A Little Book of Unknowing Universalist review

I read Jennifer Kavanagh’s book A Little Book Of Unknowing in the course of a long train journey from Edinburgh and was so engaged by it that by the time I had reached London I had finished it in its entirety. As the title indicates it deals with our human urge to know, not just about the date of the Norman invasion or how metal expands when heated but also the deep existential questions: how did the universe come into being, how can we lead a good life, and what happens when we die? The author considers different ways of knowing, of searching for truth, and briefly looks at the relation between science and religion. She goes on to deal with the reality of not knowing the ultimate answers and not being able to control our own lives or predict the future. Kavanagh continues with some proposals about how to live in the state of unknowing and uncertainty, how to trust, how to have faith. Much of the rest of this book is about prayer, meditation, mindfulness and ‘letting go’. There is a chapter devoted to darkness, ‘the visual equivalent of silence’ and a further few pages on acceptance. The writer’s style is fluid, articulate and sensitive. Although she draws on a wide range of sources, this is by no means a purely academic treatise and she bravely draws on her own life experiences to illustrate her points. As you might expect from the title, the Bible gets little or no attention; this is written in true modern Quakerly fashion where nothing is accepted on authority and all conclusions reached are from the here and now of existential experience.

I particularly appreciated the comments on human subjectivity and the related issue about the impossibility of universal agreement about the certainty of ‘facts’. It seems that recent research (http://serendip.brynmawr.edu/exchange/node/365} confirms that individuals experience different physical realities at a neural level. ‘We cannot say (what individuals)… hear when they listen to a song of a thrush’. She adds (I paraphrase here) that every person forms his or her own provisional model of reality which is updated in the light of his/her own experience; she makes the obvious link with science and research, roundly doing away with the proposition that science and religion are implacably opposed. I found myself endorsing her view of prayer, which to me seems not the attempt to control the future by drawing the attention of an absent-minded or forgetful deity to a matter needing his assistance, (my words, not hers) but rather as silently orienting our attention, of opening ourselves up, of leaving room for the spirit to work. She attempts to define spirituality by quotes and this is one I preferred: Rowson and McGilchrist “Spirituality is simply a question of having an open enough mind to see that there are things in the world that transcend what we can know and fully comprehend, that are not fully accounted for in a reductionist, materialist account.” That’s socked it to Dawkins and co., I thought! Particularly challenging (personally, not theoretically) was the passage about our need to control the future, to be in charge of our own lives. “I found that the way forward was not about making decisions, but of allowing things to unfold realising that matters would become clear”. For me the most powerful passages were firstly, the account of the author’s own life; following a practical and spiritual crisis she gave up the day job, as it were, and began to follow the practice of opening herself to what might come, leading to consequences that surprised her. Secondly, I was surprised to learn that our ‘modern’ unknowing can be sited within the tradition of the via negativa dating back to the fourth century.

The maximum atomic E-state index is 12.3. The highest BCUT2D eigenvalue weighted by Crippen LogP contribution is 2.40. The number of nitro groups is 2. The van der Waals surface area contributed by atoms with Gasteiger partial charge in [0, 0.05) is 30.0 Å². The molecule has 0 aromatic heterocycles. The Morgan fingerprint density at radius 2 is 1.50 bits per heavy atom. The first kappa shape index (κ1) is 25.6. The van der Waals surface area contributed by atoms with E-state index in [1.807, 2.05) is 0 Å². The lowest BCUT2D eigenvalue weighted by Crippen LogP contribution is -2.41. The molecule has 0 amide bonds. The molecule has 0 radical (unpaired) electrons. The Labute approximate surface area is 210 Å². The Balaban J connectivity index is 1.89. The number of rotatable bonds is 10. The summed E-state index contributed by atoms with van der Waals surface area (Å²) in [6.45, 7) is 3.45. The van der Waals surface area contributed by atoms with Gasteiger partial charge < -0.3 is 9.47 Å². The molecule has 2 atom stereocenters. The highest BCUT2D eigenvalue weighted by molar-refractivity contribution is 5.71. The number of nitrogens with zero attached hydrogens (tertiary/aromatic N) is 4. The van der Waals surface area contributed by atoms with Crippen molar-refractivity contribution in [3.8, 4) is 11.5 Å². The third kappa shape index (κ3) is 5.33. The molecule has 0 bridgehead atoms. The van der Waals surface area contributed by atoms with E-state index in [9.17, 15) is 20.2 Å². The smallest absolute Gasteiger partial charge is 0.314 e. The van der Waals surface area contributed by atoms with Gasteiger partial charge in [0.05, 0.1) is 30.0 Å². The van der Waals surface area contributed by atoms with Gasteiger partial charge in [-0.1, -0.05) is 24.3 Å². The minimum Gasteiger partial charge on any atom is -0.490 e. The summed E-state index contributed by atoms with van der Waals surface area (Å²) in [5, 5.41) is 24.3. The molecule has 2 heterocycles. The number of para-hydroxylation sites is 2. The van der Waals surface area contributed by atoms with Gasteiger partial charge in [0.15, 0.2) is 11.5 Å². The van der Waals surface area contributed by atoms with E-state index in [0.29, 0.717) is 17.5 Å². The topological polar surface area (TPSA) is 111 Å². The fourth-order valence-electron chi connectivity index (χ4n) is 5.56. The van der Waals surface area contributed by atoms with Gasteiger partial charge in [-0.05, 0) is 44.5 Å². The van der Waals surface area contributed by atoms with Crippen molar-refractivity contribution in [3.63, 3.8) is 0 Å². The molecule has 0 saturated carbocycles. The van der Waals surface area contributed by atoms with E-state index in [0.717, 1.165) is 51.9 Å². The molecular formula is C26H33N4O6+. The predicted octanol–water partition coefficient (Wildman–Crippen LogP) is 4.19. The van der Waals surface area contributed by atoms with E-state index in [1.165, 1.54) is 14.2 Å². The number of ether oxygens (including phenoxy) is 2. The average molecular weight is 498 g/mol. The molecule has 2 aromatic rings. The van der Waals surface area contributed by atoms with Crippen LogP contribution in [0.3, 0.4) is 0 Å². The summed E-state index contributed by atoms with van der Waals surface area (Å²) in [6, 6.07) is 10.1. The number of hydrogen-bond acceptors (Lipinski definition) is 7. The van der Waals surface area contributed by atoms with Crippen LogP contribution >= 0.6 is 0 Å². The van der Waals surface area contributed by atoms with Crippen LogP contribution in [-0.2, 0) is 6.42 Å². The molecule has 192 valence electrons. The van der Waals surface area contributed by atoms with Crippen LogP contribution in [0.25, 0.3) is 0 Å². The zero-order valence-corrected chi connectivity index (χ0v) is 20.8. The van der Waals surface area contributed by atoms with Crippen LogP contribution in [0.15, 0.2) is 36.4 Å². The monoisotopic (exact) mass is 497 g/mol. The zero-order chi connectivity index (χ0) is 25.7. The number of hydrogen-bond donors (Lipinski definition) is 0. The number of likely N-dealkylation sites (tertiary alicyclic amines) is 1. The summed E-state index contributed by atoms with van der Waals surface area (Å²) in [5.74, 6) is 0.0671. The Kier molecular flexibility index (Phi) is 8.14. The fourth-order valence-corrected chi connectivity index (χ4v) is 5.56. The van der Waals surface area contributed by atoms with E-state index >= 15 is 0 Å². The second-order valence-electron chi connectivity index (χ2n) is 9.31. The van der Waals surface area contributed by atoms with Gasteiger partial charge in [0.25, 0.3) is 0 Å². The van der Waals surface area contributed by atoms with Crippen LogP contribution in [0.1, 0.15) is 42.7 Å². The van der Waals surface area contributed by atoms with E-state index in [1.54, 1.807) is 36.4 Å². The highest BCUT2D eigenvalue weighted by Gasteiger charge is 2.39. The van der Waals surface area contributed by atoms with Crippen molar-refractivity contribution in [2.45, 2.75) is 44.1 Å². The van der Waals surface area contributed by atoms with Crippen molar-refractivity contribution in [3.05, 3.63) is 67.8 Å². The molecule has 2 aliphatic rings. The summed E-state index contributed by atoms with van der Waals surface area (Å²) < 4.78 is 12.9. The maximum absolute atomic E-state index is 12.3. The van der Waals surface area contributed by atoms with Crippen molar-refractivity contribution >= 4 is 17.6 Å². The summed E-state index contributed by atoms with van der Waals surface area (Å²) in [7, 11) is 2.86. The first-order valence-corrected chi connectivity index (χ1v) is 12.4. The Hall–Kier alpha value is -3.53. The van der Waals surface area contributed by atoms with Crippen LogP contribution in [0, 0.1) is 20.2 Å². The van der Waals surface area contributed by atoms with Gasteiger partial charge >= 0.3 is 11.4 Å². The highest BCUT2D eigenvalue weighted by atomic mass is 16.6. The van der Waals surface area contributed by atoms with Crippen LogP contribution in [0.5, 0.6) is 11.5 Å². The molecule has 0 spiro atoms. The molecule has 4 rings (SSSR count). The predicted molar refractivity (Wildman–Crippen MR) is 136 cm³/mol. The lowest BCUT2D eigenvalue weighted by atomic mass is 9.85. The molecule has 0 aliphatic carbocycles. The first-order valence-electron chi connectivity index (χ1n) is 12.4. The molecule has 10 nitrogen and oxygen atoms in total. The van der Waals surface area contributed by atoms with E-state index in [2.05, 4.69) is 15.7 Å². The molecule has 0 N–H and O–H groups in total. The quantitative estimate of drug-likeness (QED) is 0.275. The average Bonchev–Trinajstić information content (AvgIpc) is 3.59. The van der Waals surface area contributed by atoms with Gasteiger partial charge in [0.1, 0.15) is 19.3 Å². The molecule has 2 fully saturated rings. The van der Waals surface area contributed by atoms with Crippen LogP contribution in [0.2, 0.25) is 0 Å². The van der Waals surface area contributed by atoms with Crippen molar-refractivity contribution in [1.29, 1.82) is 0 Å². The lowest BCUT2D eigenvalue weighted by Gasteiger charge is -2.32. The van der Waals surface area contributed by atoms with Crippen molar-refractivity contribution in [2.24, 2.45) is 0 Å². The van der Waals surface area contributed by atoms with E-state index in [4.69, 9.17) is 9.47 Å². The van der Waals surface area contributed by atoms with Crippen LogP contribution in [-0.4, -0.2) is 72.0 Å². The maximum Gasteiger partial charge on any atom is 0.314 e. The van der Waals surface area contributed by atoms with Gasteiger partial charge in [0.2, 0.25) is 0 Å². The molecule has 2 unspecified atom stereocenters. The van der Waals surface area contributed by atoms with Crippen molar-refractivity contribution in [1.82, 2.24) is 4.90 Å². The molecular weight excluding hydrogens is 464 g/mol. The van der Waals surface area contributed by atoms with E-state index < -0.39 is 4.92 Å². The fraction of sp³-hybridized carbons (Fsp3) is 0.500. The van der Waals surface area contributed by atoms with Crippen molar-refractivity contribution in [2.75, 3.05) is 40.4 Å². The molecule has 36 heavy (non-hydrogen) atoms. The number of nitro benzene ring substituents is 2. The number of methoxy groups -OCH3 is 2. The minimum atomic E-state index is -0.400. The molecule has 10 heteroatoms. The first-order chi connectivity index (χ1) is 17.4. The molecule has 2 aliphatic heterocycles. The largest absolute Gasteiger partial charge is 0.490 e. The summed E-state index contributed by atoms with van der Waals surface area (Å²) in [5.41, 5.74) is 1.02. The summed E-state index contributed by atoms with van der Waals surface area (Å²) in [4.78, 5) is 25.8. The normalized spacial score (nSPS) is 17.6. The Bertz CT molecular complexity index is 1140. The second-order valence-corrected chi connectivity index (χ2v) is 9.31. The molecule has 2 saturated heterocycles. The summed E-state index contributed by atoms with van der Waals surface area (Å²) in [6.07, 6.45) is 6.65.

I’ve struggled to find any negatives in this small book. My only caveat, a small one, is that there are questions for discussion at the end of chapters. I understand that these are intended for discussion groups, but dislike them as it gives an impression of labour, duty, homework almost, instead of an intensely absorbing read that speaks to us of our condition. This is a deeply felt, deeply personal account of the author’s spirituality. It could act as a kind of position statement for many modern Quakers and I see it as a must-have for Local Quaker Meetings’ libraries.

Jackie Bedford

simon | Amazon

Not as wonderful as meeting and chatting with Jennifer in person, but pretty impressive all the same. She continues in her books to nourish both the spirit and the ever inquisitive mind with ease and panache. So many of the insights ring true. Highly recommended.

 Ann Taylor | Amazon
Well worth reading and benefiting from its Wisdom

Jennifer Kavanagh has produced a gem here and I am very glad I purchased it. Anyone interested in the contemplative lifestyle would find this helpful.